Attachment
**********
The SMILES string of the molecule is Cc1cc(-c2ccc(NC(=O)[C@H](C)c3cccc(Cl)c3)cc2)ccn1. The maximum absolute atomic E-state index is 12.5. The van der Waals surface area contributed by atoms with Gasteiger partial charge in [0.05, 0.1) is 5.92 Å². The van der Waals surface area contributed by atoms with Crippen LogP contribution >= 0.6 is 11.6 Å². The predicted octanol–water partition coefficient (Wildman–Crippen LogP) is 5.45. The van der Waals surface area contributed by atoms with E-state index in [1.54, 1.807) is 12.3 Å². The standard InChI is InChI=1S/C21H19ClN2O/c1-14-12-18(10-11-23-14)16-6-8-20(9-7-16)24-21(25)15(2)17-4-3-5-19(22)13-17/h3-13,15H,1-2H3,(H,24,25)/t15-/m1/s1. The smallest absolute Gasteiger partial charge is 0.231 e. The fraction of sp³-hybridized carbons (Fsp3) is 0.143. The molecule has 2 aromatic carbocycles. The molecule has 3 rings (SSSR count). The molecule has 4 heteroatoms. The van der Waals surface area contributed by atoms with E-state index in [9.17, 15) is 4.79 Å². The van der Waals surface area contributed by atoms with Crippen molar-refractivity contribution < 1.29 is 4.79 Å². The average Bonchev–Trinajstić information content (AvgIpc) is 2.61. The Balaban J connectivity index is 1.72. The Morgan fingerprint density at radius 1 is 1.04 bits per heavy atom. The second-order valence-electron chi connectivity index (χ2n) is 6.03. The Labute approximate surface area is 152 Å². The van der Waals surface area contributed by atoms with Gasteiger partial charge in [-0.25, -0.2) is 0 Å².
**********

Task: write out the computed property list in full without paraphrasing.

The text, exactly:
The SMILES string of the molecule is Cc1cc(-c2ccc(NC(=O)[C@H](C)c3cccc(Cl)c3)cc2)ccn1. The maximum absolute atomic E-state index is 12.5. The van der Waals surface area contributed by atoms with Gasteiger partial charge in [0.05, 0.1) is 5.92 Å². The van der Waals surface area contributed by atoms with Crippen LogP contribution >= 0.6 is 11.6 Å². The predicted octanol–water partition coefficient (Wildman–Crippen LogP) is 5.45. The van der Waals surface area contributed by atoms with E-state index in [1.54, 1.807) is 12.3 Å². The standard InChI is InChI=1S/C21H19ClN2O/c1-14-12-18(10-11-23-14)16-6-8-20(9-7-16)24-21(25)15(2)17-4-3-5-19(22)13-17/h3-13,15H,1-2H3,(H,24,25)/t15-/m1/s1. The smallest absolute Gasteiger partial charge is 0.231 e. The fraction of sp³-hybridized carbons (Fsp3) is 0.143. The molecule has 2 aromatic carbocycles. The molecule has 3 rings (SSSR count). The molecule has 4 heteroatoms. The van der Waals surface area contributed by atoms with E-state index in [9.17, 15) is 4.79 Å². The van der Waals surface area contributed by atoms with Crippen molar-refractivity contribution < 1.29 is 4.79 Å². The average Bonchev–Trinajstić information content (AvgIpc) is 2.61. The Balaban J connectivity index is 1.72. The Morgan fingerprint density at radius 1 is 1.04 bits per heavy atom. The second-order valence-electron chi connectivity index (χ2n) is 6.03. The Labute approximate surface area is 152 Å². The van der Waals surface area contributed by atoms with Gasteiger partial charge in [-0.25, -0.2) is 0 Å².